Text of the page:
as it shows at present, but nothing is more certain than that it is on the eve of a very important change, though in what respect is doubtful. I saw a portion of about five or six feet in height give way under the feet of one of our companions on the very ridge of the southern corner, and become completely annihilated, giving us some anxiety for the fate of our friend, till the dust and confusion of the dispersed pinnacle had subsided. You know my old talents for horsemanship. Finding the earth, or what seemed a substitute for it, sink at every step up to the knee, so as to make walking for an infirm and heavy man nearly impossible, I mounted the shoulders of an able and willing seaman, and by dint of his exertions rode nearly to the top of the island. I would have given a great deal for you, my friend, the frequent and willing supplier of my defects; but on this journey, though undertaken late in life, I have found, from the benevolence of my companions, that when one man’s strength was insufficient to supply my deficiencies, I had the willing aid of twenty if it could be useful. I have sent you one of the largest blocks of lava which I could find on the islet, though small pieces are innumerable. We found two dolphins, killed apparently by the hot temperature, and the body of a robin redbreast, which seemingly had come off from the nearest land, and starved to death on the islet, where it had neither found food nor water. Such had been the fate of the first attempt to stock the island with fish and fowl. On the south side the volcanic principle was still apparently active. The perpetual bubbling up from the bottom produces a quantity of steam, which rises all around the base of the island, and surrounds it as with a cloak when seen from a distance. Most of these appearances struck the other gentlemen, I believe, as well as myself; but a gentleman who has visited the rock repeatedly, is of
opinion that it is certainly increasing in magnitude. Its decrease in height may be consistent with the increase of its more level parts, and even its general appearance above water; for the ruins which crumble down from the top, are like to remain at the bottom of the ridge of the rock, add to the general size of the islet, and tend to give the ground firmness.

“The gales of this new-born island are any thing but odoriferous. Brimstone, and such like, are the prevailing savours, to a degree almost suffocating. Every hole dug in the sand is filled with boiling water, or what was nearly such. I cannot help thinking that the great ebullition in the bay, is the remains of the original crater, now almost filled up, yet still showing that some extraordinary operations are going on in the subterranean regions.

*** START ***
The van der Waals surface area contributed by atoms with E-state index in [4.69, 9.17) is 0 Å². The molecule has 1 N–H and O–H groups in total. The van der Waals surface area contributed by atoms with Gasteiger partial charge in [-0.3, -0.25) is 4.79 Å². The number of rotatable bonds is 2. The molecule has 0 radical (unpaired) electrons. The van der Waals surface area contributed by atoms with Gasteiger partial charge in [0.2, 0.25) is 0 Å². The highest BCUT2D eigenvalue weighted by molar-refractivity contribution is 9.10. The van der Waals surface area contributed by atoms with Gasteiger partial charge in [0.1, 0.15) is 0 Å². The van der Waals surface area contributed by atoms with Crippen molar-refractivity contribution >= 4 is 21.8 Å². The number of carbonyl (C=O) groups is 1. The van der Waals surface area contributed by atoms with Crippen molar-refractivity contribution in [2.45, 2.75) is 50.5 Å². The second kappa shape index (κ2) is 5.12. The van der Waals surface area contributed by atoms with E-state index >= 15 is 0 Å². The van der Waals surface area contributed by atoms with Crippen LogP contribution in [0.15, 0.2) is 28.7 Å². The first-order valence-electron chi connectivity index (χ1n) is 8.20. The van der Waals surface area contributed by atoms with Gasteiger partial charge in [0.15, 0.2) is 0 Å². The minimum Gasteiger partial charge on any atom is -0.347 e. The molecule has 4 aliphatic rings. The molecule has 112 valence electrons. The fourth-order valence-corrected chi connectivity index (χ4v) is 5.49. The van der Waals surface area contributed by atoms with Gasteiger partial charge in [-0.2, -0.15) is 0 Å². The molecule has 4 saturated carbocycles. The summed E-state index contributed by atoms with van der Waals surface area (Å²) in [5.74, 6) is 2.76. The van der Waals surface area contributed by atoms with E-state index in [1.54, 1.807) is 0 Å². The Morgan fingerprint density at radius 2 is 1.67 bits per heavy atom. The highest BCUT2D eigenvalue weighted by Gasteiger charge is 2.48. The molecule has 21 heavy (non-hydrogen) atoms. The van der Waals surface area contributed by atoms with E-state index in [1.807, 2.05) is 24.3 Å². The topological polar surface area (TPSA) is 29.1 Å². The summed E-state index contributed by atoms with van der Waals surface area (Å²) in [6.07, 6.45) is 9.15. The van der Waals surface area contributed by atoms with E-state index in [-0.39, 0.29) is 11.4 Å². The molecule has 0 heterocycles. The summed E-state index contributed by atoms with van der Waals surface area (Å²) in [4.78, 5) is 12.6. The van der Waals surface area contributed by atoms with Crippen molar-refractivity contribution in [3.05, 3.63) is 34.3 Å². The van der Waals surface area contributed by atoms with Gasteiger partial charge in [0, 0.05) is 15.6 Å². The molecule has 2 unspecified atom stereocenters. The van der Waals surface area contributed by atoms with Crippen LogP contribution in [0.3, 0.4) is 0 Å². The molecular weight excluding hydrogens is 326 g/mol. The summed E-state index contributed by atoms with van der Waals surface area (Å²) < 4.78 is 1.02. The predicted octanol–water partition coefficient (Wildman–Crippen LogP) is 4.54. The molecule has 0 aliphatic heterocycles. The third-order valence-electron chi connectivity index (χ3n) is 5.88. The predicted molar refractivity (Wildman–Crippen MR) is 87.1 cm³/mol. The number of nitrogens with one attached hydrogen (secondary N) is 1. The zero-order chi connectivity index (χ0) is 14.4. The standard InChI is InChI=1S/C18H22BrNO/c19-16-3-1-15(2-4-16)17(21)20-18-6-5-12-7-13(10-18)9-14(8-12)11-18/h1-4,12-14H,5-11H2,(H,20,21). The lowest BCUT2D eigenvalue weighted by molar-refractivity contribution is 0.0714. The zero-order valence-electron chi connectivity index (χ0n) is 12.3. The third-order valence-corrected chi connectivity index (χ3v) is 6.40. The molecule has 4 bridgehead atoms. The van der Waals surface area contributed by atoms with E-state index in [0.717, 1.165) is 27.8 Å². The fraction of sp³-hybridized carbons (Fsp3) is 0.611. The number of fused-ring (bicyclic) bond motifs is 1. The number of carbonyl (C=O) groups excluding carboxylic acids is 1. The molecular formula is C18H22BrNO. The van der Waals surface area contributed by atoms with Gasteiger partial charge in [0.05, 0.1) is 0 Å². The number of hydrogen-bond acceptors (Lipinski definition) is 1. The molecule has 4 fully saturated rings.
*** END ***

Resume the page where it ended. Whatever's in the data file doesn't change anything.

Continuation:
“If you think, my dear Skene, that any of these trifling particulars concerning this islet can interest our friends, you are free to communicate them either to the Society or to the Club, as you judge most proper. I have just seen James* in full health, but he vanished like a guilty thing, when, forgetting that I was a contraband commodity, I went to shake him by the hand, which would have cost him ten days’ imprisonment, I being at present in quarantine.

“We saw an instance of the strictness with which this law is observed: In entering the harbour, a seaman was pushed from our yard-arm. He swam strongly, notwithstanding the fall, but the Maltese boats, of whom there were several, tacked from him, to avoid picking him up, and an English Boat, which did take the poor man in, was condemned to ten days’ imprisonment, to reward

* James Henry Skene, Esq., a son of Sir W.’s correspondent, was then a young officer on duty at Malta.

the benevolence of the action. It is in the capacity of quarantine prisoners that we now inhabit the decayed chambers of a magnificent old Spanish palace, which resembles the pantaloons of the Don in his youth, a world too wide for his shrunk shanks. But you know Malta, where there is more magnificence than comfort, though we have met already many friends, and much kindness.

“My best compliments to Mrs Skene, to whom I am bringing a fairy cup made out of a Nautilus shell—the only one which I found entire on Graham’s Island; the original owner had suffered shipwreck. I beg to be respectfully remembered to all friends of the Club.—Yours ever, with love to your fireside,

Walter Scott.”